Spring is finally here in Windsor and Essex County.
As the days get longer and the weather warms up, we are all anxious to get out there and clean our yards and get things ready for the warm months ahead. After being "cooped up" all winter, we are more than ready to get out and enjoy the outdoors.
In my practice, I usually get a slew of what I call "seasonal injuries" mainly in the fall, winter, and spring. In the fall, there are raking and yard-work injuries. In the winter, there are snow-shoveling and slip-and–fall injuries. In the spring, there are gardening injuries and injuries that are the result of doing ‘too much too soon’.
For many of us, we are more sedentary in the winter months, and in the excitement to 'get out there' when the weather breaks, we end up injuring ourselves. I tell my patients to treat yard work just like you would any other exercise. For example, after 5 months of basically no exercise, it wouldn’t be smart to suddenly do a 10 km run. Our bodies are simply not ready for it.
Here are a few tips to help enjoy the spring weather by preventing injuries.
Warm up - As with exercise, we should condition our bodies to be prepared for the workload that we impose on them. In terms of spring yard work, do a warm up before you get out there and dig in. This is especially important if it’s still chilly outside. The muscles need that much more warming up. The warm up doesn’t have to be too complicated; a brisk walk for 5 to 10 minutes, or some sort of calisthenic exercise like jumping–jacks or jogging on the spot are more than sufficient.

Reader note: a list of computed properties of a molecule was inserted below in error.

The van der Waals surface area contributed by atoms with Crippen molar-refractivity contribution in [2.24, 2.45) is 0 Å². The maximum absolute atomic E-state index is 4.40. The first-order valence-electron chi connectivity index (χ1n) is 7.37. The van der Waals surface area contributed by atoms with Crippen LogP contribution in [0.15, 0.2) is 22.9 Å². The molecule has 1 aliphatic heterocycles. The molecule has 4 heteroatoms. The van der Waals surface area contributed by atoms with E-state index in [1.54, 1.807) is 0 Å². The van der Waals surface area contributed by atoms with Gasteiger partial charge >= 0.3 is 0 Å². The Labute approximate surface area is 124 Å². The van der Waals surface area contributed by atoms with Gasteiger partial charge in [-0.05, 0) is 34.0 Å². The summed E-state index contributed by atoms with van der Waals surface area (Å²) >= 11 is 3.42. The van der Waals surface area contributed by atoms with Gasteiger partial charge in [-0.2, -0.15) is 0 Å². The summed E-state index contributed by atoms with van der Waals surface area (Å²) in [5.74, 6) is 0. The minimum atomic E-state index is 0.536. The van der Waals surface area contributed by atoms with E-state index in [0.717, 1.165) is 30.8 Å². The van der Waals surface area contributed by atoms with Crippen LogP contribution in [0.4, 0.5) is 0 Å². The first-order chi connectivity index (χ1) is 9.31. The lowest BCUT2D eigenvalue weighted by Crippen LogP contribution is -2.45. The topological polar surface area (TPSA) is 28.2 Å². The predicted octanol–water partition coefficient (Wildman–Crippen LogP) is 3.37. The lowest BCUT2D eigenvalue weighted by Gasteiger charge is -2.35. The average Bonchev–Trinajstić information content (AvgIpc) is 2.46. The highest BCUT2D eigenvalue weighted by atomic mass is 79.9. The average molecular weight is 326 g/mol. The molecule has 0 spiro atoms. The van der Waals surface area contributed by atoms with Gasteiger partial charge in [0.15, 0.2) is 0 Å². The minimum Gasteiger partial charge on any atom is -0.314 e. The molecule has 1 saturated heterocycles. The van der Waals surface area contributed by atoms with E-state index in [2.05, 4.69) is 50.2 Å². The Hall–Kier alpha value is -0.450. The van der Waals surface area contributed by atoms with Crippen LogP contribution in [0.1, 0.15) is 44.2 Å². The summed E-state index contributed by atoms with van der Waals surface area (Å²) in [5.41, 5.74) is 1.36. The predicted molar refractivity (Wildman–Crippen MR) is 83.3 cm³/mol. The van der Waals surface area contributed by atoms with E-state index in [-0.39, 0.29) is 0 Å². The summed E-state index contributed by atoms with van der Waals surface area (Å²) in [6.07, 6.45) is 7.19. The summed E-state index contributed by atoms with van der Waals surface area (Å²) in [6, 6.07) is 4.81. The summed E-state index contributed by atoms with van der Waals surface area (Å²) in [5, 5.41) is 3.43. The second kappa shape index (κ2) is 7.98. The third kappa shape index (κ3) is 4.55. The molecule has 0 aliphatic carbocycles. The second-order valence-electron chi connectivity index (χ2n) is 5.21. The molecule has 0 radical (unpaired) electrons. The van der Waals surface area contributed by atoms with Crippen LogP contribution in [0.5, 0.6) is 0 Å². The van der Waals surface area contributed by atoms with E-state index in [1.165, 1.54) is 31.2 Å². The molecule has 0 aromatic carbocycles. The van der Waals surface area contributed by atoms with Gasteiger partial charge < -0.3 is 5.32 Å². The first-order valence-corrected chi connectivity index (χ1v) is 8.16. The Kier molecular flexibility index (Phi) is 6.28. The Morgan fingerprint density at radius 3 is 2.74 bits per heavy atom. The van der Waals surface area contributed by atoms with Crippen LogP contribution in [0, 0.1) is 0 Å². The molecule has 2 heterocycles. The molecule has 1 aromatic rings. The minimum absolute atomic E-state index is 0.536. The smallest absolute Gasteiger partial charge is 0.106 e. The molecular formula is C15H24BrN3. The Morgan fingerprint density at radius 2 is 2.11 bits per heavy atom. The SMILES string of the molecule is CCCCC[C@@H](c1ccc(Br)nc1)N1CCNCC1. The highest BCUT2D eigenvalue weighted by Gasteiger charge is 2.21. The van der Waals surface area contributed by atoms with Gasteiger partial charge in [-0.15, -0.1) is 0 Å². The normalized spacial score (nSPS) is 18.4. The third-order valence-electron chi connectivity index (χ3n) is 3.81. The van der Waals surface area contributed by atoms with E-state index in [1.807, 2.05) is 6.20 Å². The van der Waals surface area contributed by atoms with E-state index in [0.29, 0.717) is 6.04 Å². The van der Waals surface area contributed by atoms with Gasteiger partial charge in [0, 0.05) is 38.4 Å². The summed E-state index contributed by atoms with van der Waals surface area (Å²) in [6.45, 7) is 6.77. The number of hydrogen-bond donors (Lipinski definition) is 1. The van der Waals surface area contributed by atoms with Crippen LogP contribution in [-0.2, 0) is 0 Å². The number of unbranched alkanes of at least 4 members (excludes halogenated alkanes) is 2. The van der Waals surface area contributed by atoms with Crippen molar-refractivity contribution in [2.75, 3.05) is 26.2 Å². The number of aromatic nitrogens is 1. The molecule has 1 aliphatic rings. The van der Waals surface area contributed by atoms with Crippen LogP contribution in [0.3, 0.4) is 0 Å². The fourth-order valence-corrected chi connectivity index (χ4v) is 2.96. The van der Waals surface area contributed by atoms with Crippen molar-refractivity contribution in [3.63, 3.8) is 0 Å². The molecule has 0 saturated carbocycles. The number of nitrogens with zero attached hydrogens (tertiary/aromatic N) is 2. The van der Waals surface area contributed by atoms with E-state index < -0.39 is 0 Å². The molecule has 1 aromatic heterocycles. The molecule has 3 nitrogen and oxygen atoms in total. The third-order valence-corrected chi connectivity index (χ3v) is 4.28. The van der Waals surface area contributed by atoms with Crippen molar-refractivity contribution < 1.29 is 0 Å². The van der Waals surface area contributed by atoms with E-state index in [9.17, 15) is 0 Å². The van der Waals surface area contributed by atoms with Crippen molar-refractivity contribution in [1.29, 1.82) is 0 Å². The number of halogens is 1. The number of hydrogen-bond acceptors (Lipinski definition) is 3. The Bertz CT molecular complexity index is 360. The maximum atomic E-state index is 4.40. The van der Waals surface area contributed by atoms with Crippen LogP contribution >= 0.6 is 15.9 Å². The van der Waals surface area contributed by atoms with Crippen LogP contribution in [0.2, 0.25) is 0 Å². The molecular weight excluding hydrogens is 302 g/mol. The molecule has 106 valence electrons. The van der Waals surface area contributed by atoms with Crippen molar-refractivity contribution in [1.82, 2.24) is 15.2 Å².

Stretch - With stretching you should concentrate on the main muscles that you will use with the activity. Most often this means the legs, back and shoulders. When you stretch, bring your muscles to a comfortable position and hold for about the count of 10. Make sure that you breathe through the stretch. On the next repetition, go a little farther into the stretch. Two or three repetitions is usually enough.
Pace yourself - Once you get out and start to work, remember to pace yourself. Take frequent breaks, especially the first time out. It may feel like you can do a lot more, but often the repercussions of doing too much won’t be felt until the next day or even the day after.
Drink water - As we work, we generally sweat and require more hydration. If you become thirsty, then you are already starting to become dehydrated, so it is best to avoid this.Wear protective clothing - The proper clothing can protect you from the sun and also help prevent injury. For example, wear good working shoes for traction, wear knee pads if you will be doing a lot of kneeling.
Work smarter - Practice good body biomechanics when lifting and when performing repetitive motions. For example, centre yourself to what you are lifting and avoid twisting while lifting and try not to overextend yourself. Bend your knees and engage your core muscles.
Enjoy the season!